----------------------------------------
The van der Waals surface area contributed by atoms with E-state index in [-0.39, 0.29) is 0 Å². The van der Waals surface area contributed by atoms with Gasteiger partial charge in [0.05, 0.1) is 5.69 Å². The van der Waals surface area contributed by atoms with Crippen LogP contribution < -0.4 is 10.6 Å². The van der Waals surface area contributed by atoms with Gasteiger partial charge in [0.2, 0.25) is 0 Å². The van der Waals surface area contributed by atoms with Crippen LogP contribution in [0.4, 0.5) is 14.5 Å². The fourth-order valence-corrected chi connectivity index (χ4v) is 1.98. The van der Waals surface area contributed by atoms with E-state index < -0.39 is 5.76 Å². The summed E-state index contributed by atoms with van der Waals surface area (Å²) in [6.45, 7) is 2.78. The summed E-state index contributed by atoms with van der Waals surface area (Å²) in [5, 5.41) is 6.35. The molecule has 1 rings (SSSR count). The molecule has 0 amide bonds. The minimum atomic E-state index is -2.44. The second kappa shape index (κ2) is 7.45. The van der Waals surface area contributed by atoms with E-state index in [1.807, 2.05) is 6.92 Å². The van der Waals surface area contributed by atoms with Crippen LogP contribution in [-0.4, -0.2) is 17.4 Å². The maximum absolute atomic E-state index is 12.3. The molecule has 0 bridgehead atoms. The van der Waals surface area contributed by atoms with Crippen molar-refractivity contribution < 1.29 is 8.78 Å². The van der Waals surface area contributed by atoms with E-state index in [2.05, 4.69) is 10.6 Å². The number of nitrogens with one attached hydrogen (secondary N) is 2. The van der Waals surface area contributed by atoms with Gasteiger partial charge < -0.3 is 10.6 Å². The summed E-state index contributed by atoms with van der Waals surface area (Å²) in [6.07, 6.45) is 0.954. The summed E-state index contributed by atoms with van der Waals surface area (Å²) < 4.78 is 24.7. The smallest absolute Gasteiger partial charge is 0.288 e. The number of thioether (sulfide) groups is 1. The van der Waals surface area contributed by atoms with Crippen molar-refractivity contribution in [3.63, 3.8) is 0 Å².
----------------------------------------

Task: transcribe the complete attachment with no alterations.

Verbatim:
The van der Waals surface area contributed by atoms with E-state index in [-0.39, 0.29) is 0 Å². The van der Waals surface area contributed by atoms with Gasteiger partial charge in [0.05, 0.1) is 5.69 Å². The van der Waals surface area contributed by atoms with Crippen LogP contribution < -0.4 is 10.6 Å². The van der Waals surface area contributed by atoms with Gasteiger partial charge in [0.2, 0.25) is 0 Å². The van der Waals surface area contributed by atoms with Crippen LogP contribution in [0.4, 0.5) is 14.5 Å². The fourth-order valence-corrected chi connectivity index (χ4v) is 1.98. The van der Waals surface area contributed by atoms with E-state index < -0.39 is 5.76 Å². The summed E-state index contributed by atoms with van der Waals surface area (Å²) in [6.45, 7) is 2.78. The summed E-state index contributed by atoms with van der Waals surface area (Å²) in [5, 5.41) is 6.35. The molecule has 1 rings (SSSR count). The molecule has 0 amide bonds. The minimum atomic E-state index is -2.44. The second kappa shape index (κ2) is 7.45. The van der Waals surface area contributed by atoms with E-state index in [1.807, 2.05) is 6.92 Å². The van der Waals surface area contributed by atoms with Crippen LogP contribution in [-0.4, -0.2) is 17.4 Å². The maximum absolute atomic E-state index is 12.3. The molecule has 0 bridgehead atoms. The van der Waals surface area contributed by atoms with Crippen molar-refractivity contribution < 1.29 is 8.78 Å². The van der Waals surface area contributed by atoms with E-state index in [2.05, 4.69) is 10.6 Å². The number of nitrogens with one attached hydrogen (secondary N) is 2. The van der Waals surface area contributed by atoms with Gasteiger partial charge < -0.3 is 10.6 Å². The summed E-state index contributed by atoms with van der Waals surface area (Å²) in [6.07, 6.45) is 0.954. The summed E-state index contributed by atoms with van der Waals surface area (Å²) < 4.78 is 24.7. The smallest absolute Gasteiger partial charge is 0.288 e. The number of thioether (sulfide) groups is 1. The van der Waals surface area contributed by atoms with Crippen molar-refractivity contribution in [3.63, 3.8) is 0 Å².